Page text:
The international insurance companies, many of which are facing heavy claims arising from the devastation in New York, have imposed a 'War Risk insurance' of $ 150 for a 20-foot container and $ 300 for a 40-foot container on all import and export cargoes from and to Pakistan. This is resulting in high CIF costs of goods and merchandise coming in or going out of the country.

The imposition of heavy war risk surcharge by the London-based Joint War Committee of Underwriters (JWCU) will cost the national economy heavily in the next twelve months. The JWCU's decision taken late last month increased the war risk insurance on ships servicing six countries; Pakistan, Sri Lanka, UAE, Syria, Yemen and Egypt. While Pakistan and Sri Lanka have been subjected to the highest rate of increase, neighbouring India has been conveniently excluded from the list.

The increase in the rate of insurance rates is mainly due to the fact that the top global reinsurance companies are facing heavy claims in the aftermath of the destruction of the World Trade Centre. The move to increase the insurance rates is aimed at absorbing some of the losses on the one hand and Pakistan turning a frontline state at the other. It has the potential to discourage an already low interest in both inbound and outbound airline passenger traffic as PIA and other airlines operating in and out of Pakistan have forced to increase airfares to adjust war risk insurance.

The increased insurance rates has the potential to render the price of exports incomptitive in the international markets where buyers in many established markets have concerns about the timely supply from Pakistan. For the local insurance industry itself, which is dominated by local private companies with a substantial share also enjoyed by a number of foreign companies, this poses a challenge due primarily to two reasons the volume of business and the difficulty to negotiate workable deals meals starching the margins for big companies and difficulty to rearrange reinsurance covers for the small and medium-size companies.

The liftings of inbound and outbound cargoes, affected as they are, are making the insurance companies to brace for an expected lower volume. With official announcement of heavy trade loss of $ 1.4 billion this fiscal to the US alone has only increased the apprehensions. Lower export volumes mean low insurance revenues for an insurance industry which is already underpressure to absorb the heavy increase in war insurance as well as freight rates. For many small insurance companies this simply means a hard times ahead as financial constraints would not enable them to buy the reinsurance from the global companies at a workable rate.

Sources in insurance industry talking to PAGE said that though the industry is facing heavy inconvenience it would not result in any bankruptcies. They added that Pakistan is not the only country effected by the crisis which is rather global in its nature. However, they stressed the need for coming up with a collective decision to better tackle the crisis which have made things tough but not unmanageable. Moin Fudda, the chief of foreign Commercial Union, said that the 'situation has been blown out of proportion.'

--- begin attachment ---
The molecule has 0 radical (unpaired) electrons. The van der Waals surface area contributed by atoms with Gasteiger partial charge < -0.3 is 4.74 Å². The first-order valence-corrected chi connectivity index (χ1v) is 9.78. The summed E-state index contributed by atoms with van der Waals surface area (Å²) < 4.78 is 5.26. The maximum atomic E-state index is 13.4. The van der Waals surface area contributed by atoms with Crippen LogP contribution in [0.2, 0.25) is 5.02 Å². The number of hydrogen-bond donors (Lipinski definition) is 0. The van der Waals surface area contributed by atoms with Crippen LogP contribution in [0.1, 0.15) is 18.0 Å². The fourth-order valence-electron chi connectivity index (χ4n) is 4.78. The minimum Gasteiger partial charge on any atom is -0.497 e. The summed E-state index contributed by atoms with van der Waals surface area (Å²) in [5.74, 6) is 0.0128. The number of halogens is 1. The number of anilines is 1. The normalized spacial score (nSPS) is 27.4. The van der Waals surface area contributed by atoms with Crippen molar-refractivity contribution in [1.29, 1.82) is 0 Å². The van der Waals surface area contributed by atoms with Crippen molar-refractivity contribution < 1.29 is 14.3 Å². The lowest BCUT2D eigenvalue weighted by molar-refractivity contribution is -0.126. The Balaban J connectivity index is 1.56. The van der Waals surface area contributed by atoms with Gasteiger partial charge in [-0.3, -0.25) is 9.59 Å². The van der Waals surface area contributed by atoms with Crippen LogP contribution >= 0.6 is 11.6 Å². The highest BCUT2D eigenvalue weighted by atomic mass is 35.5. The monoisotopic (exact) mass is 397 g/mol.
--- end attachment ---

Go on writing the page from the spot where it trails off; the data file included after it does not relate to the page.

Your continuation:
Foreign Trade

The crisis is feared to take a heavy toll on the exports. Thus far reports of cancelling of orders already placed with the Pakistani exporters as well as a substantial drop in new orders due primarily to the concerns of the foreign buyers that they would not be able to receive orders in time. According to an estimate that export orders worth $ 1.5 billion have either been cancelled or would be cancelled.

In addition, the strengthening of Rupee against Dollar after, which gained 2 per cent after September 11 compared to 20 per cent value loss during a year previous to it, is feared to render Pakistani exports incompetitive in the international market. Inter-Bank Closing rates for dollar which stood at Rs 63.95 and Rs 64, buying and seeling respectively, on Monday September 10 touched a low of Rs 62.70 and Rs 62.75 respectively on Friday October, 5. This shows a 2 per cent gain in rupee-dollar parity in less than a month. This in addition to the substantial increase in insurance rates is bound to increase the CIF prices of all export cargoes from Pakistan.

There are concerns, and rightly so, that Pakistan would not be able to meet its export target of $ 10.1 billion during the current fiscal ending June 30 next year.

The challenges posed to the aviation and insurance industry have the potential to become much bigger due to the very nature of the two industries. They indicate to extract a much bigger and heavy toll not only on foreign trade, both inbound and outbound, but also all local industry and trade irrespective of nature, capacity or variety.

A heavily import dominated industry and trade which needs not only raw and semi-raw, spares and accessories but also finished products and commodities on the one hand and is trying hard to expand the base and volume of its exports is feeling the crisis, the most prominent indicator of which are the aviation and the insurance industry.

With the strengthening of vocal rhetorics on both the sides and signs of a massive buildup of US and allies forces in the region the aviation and insurance sectors as well as the local industries and trade need to do more than just bracing themselves for a worsening situation in very near future. The government policies can play a vital role to help them best absorb the impact of the unavoidable when it comes. And for many it is only days away, maybe when you are reading these lines it may have already taken place.